Shirley is facing a hugely common occurrence of being human – feeling powerless, helpless, and hopeless – AKA, feeling out of control. And, my experience is that most of us will do everything possible to avoid feeling out of control. We would rather blame, shame, hate and rage against ourselves than to accept that, due to the fact that we are human, we can’t always know what to do, and we can’t always know how to do what needs to be done. Sometimes life just sucks, and there is no way around it.
The statement “If I weren’t me…” creates a type of insanity. Yes, it’s true that if I weren’t me I’d be somebody else. For some reason though, we believe that being someone else would mean we wouldn’t have problems. Well, the truth is, you wouldn’t perhaps have these problems, but you would probably be facing other problems and dilemmas that would be just as challenging.
The constant barrage of challenges that are Shirley’s, in this moment, are sourced in her core belief that being Shirley isn’t enough – that she isn’t enough. As she and I uncover this deep truth, Shirley sobs uncontrollably. In these deep moments of grief, she begins to reclaim herself. She sees that, over and over again, she has thrown herself under the bus; she denies her own experience of being powerless and helpless, so casts aside her own knowing and wisdom, and focuses on what other people are telling her to do.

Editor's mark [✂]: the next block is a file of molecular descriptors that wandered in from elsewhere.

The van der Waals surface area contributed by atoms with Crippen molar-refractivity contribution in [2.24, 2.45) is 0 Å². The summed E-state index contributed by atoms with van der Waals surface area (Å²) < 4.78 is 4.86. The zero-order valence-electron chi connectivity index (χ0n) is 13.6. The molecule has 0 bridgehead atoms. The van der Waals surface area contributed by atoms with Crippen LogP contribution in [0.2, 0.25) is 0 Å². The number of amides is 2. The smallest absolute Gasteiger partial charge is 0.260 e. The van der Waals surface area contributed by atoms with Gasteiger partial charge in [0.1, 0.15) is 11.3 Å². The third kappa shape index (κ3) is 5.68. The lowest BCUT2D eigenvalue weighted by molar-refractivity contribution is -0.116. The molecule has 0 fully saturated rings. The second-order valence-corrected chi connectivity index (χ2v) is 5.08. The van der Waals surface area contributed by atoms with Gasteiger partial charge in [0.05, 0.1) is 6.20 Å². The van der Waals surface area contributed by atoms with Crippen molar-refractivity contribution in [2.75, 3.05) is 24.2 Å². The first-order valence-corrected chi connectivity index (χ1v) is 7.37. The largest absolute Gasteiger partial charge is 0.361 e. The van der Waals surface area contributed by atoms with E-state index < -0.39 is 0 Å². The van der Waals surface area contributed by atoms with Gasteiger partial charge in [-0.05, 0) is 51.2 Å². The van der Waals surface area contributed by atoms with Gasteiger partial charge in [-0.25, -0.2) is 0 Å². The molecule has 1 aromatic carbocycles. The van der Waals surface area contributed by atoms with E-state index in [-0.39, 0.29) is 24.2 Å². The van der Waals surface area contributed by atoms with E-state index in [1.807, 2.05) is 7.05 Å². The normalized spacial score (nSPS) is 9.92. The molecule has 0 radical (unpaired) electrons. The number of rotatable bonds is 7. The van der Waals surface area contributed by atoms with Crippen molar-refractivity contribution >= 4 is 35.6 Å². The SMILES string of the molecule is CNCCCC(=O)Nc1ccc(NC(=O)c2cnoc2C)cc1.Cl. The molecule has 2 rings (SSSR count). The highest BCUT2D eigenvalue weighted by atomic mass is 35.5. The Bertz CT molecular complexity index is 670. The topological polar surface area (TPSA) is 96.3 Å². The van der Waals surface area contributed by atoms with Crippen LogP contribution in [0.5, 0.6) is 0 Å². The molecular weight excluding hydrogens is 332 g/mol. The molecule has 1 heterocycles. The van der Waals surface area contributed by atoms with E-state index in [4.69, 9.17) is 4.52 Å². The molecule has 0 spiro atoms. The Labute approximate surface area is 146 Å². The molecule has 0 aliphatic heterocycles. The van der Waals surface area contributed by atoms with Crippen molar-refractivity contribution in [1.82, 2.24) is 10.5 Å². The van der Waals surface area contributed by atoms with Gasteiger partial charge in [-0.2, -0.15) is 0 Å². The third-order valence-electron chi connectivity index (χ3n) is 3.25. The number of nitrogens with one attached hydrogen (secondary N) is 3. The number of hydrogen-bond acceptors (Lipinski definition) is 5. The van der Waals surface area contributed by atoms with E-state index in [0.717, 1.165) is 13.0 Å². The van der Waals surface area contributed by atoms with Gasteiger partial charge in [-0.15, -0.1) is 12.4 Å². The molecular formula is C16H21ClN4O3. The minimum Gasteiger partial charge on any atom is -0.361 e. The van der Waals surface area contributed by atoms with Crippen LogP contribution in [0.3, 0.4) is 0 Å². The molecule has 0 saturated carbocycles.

As we grow, develop, unfold, and yes, age, we increase our capacity to listen with intelligence to what is being said inside our heads and inside our hearts. Aging gives us the opportunity to work out the truths of who we are and who we are not; we can see limiting beliefs and how they affect us. It’s easier to see this in other people, and, quite often, we say “I’m glad I’m not her. I’m glad I’m not him. In this moment, I’m glad I’m me!”
No one likes facing the unknown. No one likes not knowing what to do. No one likes feeling vulnerable within those life circumstances that wring us of every shred of smartness, and right-action. These moments are the big Fat Be-Withs of life, within which we surrender our “if only’s,” and our “what I want is”, and be with what is – the Isness of Is.
Admitting that we are powerless over our circumstance and over people, places and things empowers us to surrender to the truth of the moment – which, for Shirley, is that it sucks! The truth isn’t that Shirley sucks as a human being; the truth is that her circumstance suck. She now gets to be with the Big Fat Be With of being Shirley. And, inevitably, she will know what to do, she will do it, and she will feel good about herself when all is said and done. That’s what happens: Eventually we realize that we have the capacity to accept what we cannot change, the courage to change the things we can, and we have the wisdom to know the difference. Yes, this is the Serenity Prayer.
In the midst of our human challenges, even the most horrendous ones, we can look to anyone around us and know, without a doubt, that they too know what it’s like to be in sucky circumstances. We are all so courageous. And at the same time, we are so afraid of discovering where our courage will take us. Wha-hoooo!
If you’d like to join Dr. Rosie in the AGING – Who Me in-person discussions at the Orcas Island Senior Center, they are meeting this coming Tuesday – May 9, 2017 from 10 – 11:30 a.m. Or, if you’d like to set up a coaching session, feel free to call her at 360-376-4323.